The Multiversity: Mastermen #1
Story : Grant Morrison
Art: Jim Lee
Inks: Scott Williams, Sandra Hope, Mark Irwin, Jonathan Glapion
Color: Alex Sinclair
Publisher: DC Comics
Multiversity has been one elaborate Grant Morrison wet dream. We’ve seen the most abstract of ideas become solid concepts under the writer’s architecture of strange Earths. In Mastermen, he doesn’t just bring us an Earth where Superman’s rocket landed in Nazi Germany; he brings Jim Lee along to make the series best incomplete story yet.
The Earth as we know it is vastly different. On Earth-10 our Clark Kent never existed; instead the baby from Krypton became the right hand of the Furor, a Nazi ultimate weapon known as Overman. Even the Justice League is made up of Axis variants of DC’s mightiest heroes. Though when you read it, Leatherwing doesn’t stray far from the tactics of the Batman we know. Telling the rewritten history of Earth in one issue is a monumental task. One that Morrison takes strategic liberties with and it doesn’t always pay off. In fact without spoiling the story details, the sequence of events goes: rocket landing in Germany, skip ahead 17 years, Overman and the Nazis conquer America, skip ahead 60 years and to the formation of the Freedom Fighters as they begin the liberation of Germerica. Key events in Overman’s upbringing and the war are left out. Though they never feel vital, it certainly would have been an interesting part of the overall story.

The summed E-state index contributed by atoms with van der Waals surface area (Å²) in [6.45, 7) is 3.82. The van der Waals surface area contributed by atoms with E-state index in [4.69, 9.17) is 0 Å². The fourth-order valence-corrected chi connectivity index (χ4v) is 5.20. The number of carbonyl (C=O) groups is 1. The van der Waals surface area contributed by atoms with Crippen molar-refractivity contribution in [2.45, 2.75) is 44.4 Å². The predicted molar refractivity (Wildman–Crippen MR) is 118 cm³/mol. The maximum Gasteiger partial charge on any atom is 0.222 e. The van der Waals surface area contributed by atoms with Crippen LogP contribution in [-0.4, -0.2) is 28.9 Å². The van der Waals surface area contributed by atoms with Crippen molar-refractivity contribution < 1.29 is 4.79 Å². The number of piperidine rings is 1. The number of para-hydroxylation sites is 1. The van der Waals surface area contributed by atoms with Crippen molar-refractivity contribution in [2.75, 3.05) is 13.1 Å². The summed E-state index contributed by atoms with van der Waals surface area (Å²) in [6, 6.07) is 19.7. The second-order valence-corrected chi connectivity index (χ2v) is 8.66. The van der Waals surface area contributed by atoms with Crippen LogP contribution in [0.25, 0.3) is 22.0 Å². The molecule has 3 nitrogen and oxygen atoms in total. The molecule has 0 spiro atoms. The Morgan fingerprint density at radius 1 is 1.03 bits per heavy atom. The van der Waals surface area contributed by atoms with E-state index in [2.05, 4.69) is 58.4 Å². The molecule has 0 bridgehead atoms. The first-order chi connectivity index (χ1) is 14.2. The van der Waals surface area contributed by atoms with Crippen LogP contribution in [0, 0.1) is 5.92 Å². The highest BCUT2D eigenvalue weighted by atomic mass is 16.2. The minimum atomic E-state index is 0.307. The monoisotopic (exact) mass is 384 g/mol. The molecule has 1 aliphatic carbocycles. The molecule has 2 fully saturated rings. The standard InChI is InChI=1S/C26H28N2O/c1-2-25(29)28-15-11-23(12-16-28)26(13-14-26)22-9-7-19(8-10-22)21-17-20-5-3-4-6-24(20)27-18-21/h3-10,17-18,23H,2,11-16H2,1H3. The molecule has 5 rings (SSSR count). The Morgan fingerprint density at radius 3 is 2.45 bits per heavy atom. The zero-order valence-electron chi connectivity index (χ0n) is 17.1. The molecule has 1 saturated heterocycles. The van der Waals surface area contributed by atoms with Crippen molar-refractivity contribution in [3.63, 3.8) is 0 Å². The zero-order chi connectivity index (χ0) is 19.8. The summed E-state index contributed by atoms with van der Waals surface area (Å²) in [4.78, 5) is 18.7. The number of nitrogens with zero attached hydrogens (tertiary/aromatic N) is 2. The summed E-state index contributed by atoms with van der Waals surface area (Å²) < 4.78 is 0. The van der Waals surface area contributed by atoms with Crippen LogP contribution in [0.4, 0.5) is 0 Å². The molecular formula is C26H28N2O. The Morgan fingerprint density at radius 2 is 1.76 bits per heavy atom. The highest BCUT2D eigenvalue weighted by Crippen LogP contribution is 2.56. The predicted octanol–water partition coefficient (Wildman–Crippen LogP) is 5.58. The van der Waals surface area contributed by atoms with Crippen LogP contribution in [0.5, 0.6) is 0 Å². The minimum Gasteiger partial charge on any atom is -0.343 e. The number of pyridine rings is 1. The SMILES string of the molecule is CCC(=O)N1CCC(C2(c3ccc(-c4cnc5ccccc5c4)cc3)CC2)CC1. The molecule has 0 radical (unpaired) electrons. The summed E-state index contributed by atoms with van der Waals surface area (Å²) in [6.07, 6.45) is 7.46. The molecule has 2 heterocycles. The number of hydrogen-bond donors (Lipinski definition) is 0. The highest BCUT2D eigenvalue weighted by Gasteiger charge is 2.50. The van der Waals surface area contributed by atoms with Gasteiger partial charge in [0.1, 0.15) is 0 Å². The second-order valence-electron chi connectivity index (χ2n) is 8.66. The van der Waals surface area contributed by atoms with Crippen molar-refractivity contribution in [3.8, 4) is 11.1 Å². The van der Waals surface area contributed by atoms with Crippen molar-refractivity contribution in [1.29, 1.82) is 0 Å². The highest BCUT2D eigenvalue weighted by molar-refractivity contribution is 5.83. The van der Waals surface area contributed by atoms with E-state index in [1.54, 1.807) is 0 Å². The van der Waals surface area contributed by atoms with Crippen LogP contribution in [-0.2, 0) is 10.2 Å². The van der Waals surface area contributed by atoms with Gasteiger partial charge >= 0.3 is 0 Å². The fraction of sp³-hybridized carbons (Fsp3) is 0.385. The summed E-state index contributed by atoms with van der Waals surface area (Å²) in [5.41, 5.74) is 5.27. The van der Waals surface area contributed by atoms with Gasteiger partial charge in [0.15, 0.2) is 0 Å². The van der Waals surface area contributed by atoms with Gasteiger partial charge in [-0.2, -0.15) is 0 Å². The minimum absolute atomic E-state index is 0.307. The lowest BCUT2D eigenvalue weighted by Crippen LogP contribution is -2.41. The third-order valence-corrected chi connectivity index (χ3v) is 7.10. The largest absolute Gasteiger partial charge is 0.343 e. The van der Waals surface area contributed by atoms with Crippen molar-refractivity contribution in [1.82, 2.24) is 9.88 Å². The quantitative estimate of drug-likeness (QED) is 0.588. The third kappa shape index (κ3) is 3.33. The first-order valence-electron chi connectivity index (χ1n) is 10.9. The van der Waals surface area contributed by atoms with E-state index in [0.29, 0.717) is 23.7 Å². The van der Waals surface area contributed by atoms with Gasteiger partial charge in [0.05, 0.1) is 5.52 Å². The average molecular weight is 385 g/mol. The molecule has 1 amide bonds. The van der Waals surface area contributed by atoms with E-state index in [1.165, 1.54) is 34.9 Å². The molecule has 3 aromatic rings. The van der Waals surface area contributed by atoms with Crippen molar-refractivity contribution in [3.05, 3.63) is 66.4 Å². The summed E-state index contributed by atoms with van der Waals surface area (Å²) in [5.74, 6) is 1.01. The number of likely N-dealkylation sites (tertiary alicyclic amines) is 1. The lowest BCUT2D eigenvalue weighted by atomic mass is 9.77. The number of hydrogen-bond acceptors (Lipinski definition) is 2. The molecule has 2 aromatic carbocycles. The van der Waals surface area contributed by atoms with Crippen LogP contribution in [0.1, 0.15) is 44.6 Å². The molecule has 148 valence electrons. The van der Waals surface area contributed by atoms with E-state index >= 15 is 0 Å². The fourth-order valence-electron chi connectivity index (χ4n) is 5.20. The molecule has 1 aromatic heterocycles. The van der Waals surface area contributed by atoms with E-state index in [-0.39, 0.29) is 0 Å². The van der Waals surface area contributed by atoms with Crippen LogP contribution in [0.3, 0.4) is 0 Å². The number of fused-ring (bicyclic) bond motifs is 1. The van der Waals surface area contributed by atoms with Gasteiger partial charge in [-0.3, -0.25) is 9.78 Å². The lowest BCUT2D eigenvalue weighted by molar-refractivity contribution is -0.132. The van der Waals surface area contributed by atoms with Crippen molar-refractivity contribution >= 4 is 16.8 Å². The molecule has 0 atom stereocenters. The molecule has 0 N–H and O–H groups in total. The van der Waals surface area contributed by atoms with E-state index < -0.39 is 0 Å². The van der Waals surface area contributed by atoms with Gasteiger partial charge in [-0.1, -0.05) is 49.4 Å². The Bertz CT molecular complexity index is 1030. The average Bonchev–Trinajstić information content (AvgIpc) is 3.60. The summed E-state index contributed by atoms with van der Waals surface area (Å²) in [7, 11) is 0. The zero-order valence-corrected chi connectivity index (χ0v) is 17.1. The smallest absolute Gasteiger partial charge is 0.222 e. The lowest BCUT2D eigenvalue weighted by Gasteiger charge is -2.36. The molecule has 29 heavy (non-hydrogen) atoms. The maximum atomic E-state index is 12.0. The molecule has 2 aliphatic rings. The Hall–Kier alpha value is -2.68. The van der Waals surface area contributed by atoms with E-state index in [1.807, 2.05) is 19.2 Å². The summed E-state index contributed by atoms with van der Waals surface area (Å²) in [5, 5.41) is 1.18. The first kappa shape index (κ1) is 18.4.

Jim Lee brings action packed fury he’s become iconic for. The entire spectacle missing from his WildC.A.T.s collaboration with Morrison is here and it’s just gorgeous. Using four inkers on the book doesn’t turn out to be the hindrance it could have been. You’ll notice differences in the style from page to page, but never so much that it takes you out of the narrative. We’ve seen Jim Lee draw Superman and the rest of the Justice League a ton of times over the last few years, but he manages to make the redesigns in Mastermen feel like it’s Batman #608 all over again.
Mastermen is a sprint through erupting volcanoes in the middle of a gunfight with doves flying everywhere. You’ll never quite catch a break until you’re slammed into the brick wall ending. If the book’s mission was to sell Earth-10 as an interesting world you’d want to know more about then it’s a win. If the aim was to tell a complete story… then it’s missing a few pages. Ultimately it’s Jim Lee and Jim Lee books are like pizza. Even when you had your heart set on something else, pizza never sounds like a bad choice.
Also what’s up with Batman not skipping leg day here:
In the multiverse there’s an Earth where celebrities leak nude photos of you on twitter and we’re all still on dial-up internet because AOL enslaved us with that horrible modem noise.